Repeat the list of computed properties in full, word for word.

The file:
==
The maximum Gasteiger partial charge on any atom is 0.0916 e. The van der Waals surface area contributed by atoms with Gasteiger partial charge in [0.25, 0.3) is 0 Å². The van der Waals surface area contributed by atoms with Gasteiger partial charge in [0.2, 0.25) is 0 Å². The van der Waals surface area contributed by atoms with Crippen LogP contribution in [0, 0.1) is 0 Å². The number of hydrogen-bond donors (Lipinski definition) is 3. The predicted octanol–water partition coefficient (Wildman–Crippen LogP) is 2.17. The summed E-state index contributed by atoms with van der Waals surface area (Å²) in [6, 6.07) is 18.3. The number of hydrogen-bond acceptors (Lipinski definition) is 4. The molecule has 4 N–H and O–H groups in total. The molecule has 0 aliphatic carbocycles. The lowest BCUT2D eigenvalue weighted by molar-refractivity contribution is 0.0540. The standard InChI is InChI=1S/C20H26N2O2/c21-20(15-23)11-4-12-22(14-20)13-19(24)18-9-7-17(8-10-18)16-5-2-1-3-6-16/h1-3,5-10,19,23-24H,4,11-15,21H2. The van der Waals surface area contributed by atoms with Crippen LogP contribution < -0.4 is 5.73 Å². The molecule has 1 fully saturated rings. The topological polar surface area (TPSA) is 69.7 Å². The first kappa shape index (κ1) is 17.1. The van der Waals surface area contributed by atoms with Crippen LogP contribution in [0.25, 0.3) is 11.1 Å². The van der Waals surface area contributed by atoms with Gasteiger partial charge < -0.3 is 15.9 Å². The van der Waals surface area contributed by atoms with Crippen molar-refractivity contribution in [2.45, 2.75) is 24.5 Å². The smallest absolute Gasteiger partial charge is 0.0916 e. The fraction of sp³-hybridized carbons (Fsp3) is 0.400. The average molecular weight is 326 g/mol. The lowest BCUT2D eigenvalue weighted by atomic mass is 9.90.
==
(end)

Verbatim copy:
The maximum Gasteiger partial charge on any atom is 0.0916 e. The van der Waals surface area contributed by atoms with Gasteiger partial charge in [0.25, 0.3) is 0 Å². The van der Waals surface area contributed by atoms with Gasteiger partial charge in [0.2, 0.25) is 0 Å². The van der Waals surface area contributed by atoms with Crippen LogP contribution in [0, 0.1) is 0 Å². The number of hydrogen-bond donors (Lipinski definition) is 3. The predicted octanol–water partition coefficient (Wildman–Crippen LogP) is 2.17. The summed E-state index contributed by atoms with van der Waals surface area (Å²) in [6, 6.07) is 18.3. The number of hydrogen-bond acceptors (Lipinski definition) is 4. The molecule has 4 N–H and O–H groups in total. The molecule has 0 aliphatic carbocycles. The lowest BCUT2D eigenvalue weighted by molar-refractivity contribution is 0.0540. The standard InChI is InChI=1S/C20H26N2O2/c21-20(15-23)11-4-12-22(14-20)13-19(24)18-9-7-17(8-10-18)16-5-2-1-3-6-16/h1-3,5-10,19,23-24H,4,11-15,21H2. The van der Waals surface area contributed by atoms with Crippen LogP contribution < -0.4 is 5.73 Å². The molecule has 1 fully saturated rings. The topological polar surface area (TPSA) is 69.7 Å². The first kappa shape index (κ1) is 17.1. The van der Waals surface area contributed by atoms with Crippen LogP contribution in [0.25, 0.3) is 11.1 Å². The van der Waals surface area contributed by atoms with Gasteiger partial charge < -0.3 is 15.9 Å². The van der Waals surface area contributed by atoms with Crippen molar-refractivity contribution in [2.45, 2.75) is 24.5 Å². The smallest absolute Gasteiger partial charge is 0.0916 e. The fraction of sp³-hybridized carbons (Fsp3) is 0.400. The average molecular weight is 326 g/mol. The lowest BCUT2D eigenvalue weighted by atomic mass is 9.90.